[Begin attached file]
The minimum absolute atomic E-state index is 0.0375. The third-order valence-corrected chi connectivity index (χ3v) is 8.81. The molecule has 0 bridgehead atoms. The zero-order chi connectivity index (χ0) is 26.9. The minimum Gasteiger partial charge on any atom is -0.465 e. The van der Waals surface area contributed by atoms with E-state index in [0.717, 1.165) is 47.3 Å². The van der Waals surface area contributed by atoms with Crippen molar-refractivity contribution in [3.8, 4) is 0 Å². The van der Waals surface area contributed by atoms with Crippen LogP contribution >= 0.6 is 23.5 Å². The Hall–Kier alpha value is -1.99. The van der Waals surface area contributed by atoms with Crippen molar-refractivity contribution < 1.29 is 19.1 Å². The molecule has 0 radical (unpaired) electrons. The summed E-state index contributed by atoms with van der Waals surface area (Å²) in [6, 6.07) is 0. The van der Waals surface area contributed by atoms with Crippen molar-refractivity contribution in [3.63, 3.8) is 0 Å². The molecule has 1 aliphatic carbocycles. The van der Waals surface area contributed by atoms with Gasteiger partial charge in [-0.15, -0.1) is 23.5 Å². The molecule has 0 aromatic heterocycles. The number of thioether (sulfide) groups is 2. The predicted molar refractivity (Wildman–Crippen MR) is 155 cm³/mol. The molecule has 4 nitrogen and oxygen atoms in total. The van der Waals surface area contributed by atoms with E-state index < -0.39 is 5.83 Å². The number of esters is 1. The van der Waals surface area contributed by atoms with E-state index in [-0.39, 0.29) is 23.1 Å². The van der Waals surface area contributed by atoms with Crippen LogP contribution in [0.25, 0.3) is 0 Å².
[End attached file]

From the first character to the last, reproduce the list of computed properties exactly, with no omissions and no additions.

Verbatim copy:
The minimum absolute atomic E-state index is 0.0375. The third-order valence-corrected chi connectivity index (χ3v) is 8.81. The molecule has 0 bridgehead atoms. The zero-order chi connectivity index (χ0) is 26.9. The minimum Gasteiger partial charge on any atom is -0.465 e. The van der Waals surface area contributed by atoms with E-state index in [0.717, 1.165) is 47.3 Å². The van der Waals surface area contributed by atoms with Crippen molar-refractivity contribution in [3.8, 4) is 0 Å². The van der Waals surface area contributed by atoms with Crippen LogP contribution >= 0.6 is 23.5 Å². The Hall–Kier alpha value is -1.99. The van der Waals surface area contributed by atoms with Crippen molar-refractivity contribution < 1.29 is 19.1 Å². The molecule has 0 radical (unpaired) electrons. The summed E-state index contributed by atoms with van der Waals surface area (Å²) in [6, 6.07) is 0. The van der Waals surface area contributed by atoms with Crippen molar-refractivity contribution in [3.63, 3.8) is 0 Å². The molecule has 1 aliphatic carbocycles. The van der Waals surface area contributed by atoms with Gasteiger partial charge in [-0.15, -0.1) is 23.5 Å². The molecule has 0 aromatic heterocycles. The number of thioether (sulfide) groups is 2. The predicted molar refractivity (Wildman–Crippen MR) is 155 cm³/mol. The molecule has 4 nitrogen and oxygen atoms in total. The van der Waals surface area contributed by atoms with E-state index < -0.39 is 5.83 Å². The number of esters is 1. The van der Waals surface area contributed by atoms with E-state index in [-0.39, 0.29) is 23.1 Å². The van der Waals surface area contributed by atoms with Crippen LogP contribution in [0.25, 0.3) is 0 Å².